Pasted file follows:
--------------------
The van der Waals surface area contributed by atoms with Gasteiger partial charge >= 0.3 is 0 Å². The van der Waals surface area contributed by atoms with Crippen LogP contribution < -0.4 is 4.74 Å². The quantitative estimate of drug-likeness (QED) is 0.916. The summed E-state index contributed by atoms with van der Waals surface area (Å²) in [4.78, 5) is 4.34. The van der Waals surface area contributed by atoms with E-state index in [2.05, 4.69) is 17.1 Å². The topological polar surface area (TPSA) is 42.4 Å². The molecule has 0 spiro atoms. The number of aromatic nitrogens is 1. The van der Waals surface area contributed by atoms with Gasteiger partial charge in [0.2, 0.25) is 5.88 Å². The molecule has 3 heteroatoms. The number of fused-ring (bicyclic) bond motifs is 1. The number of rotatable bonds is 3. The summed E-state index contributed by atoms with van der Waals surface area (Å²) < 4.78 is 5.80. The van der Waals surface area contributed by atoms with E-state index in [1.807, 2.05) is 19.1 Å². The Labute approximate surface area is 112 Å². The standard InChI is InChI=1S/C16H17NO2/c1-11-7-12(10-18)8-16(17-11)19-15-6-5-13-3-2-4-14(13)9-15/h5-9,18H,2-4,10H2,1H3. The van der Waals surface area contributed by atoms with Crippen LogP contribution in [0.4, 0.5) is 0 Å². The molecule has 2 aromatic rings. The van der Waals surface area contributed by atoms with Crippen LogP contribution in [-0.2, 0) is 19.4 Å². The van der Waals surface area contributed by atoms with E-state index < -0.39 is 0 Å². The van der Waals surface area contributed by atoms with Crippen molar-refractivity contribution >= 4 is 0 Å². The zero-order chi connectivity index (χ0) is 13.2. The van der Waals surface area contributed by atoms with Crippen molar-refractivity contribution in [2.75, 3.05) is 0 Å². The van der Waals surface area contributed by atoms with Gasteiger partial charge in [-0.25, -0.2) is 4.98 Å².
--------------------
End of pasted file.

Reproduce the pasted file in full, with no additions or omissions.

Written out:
The van der Waals surface area contributed by atoms with Gasteiger partial charge >= 0.3 is 0 Å². The van der Waals surface area contributed by atoms with Crippen LogP contribution < -0.4 is 4.74 Å². The quantitative estimate of drug-likeness (QED) is 0.916. The summed E-state index contributed by atoms with van der Waals surface area (Å²) in [4.78, 5) is 4.34. The van der Waals surface area contributed by atoms with E-state index in [2.05, 4.69) is 17.1 Å². The topological polar surface area (TPSA) is 42.4 Å². The molecule has 0 spiro atoms. The number of aromatic nitrogens is 1. The van der Waals surface area contributed by atoms with Gasteiger partial charge in [0.2, 0.25) is 5.88 Å². The molecule has 3 heteroatoms. The number of fused-ring (bicyclic) bond motifs is 1. The number of rotatable bonds is 3. The summed E-state index contributed by atoms with van der Waals surface area (Å²) < 4.78 is 5.80. The van der Waals surface area contributed by atoms with E-state index in [1.807, 2.05) is 19.1 Å². The Labute approximate surface area is 112 Å². The standard InChI is InChI=1S/C16H17NO2/c1-11-7-12(10-18)8-16(17-11)19-15-6-5-13-3-2-4-14(13)9-15/h5-9,18H,2-4,10H2,1H3. The van der Waals surface area contributed by atoms with Crippen LogP contribution in [0.4, 0.5) is 0 Å². The molecule has 2 aromatic rings. The van der Waals surface area contributed by atoms with Crippen LogP contribution in [-0.2, 0) is 19.4 Å². The van der Waals surface area contributed by atoms with E-state index < -0.39 is 0 Å². The van der Waals surface area contributed by atoms with Crippen molar-refractivity contribution >= 4 is 0 Å². The zero-order chi connectivity index (χ0) is 13.2. The van der Waals surface area contributed by atoms with Crippen molar-refractivity contribution in [2.75, 3.05) is 0 Å². The van der Waals surface area contributed by atoms with Gasteiger partial charge in [-0.25, -0.2) is 4.98 Å².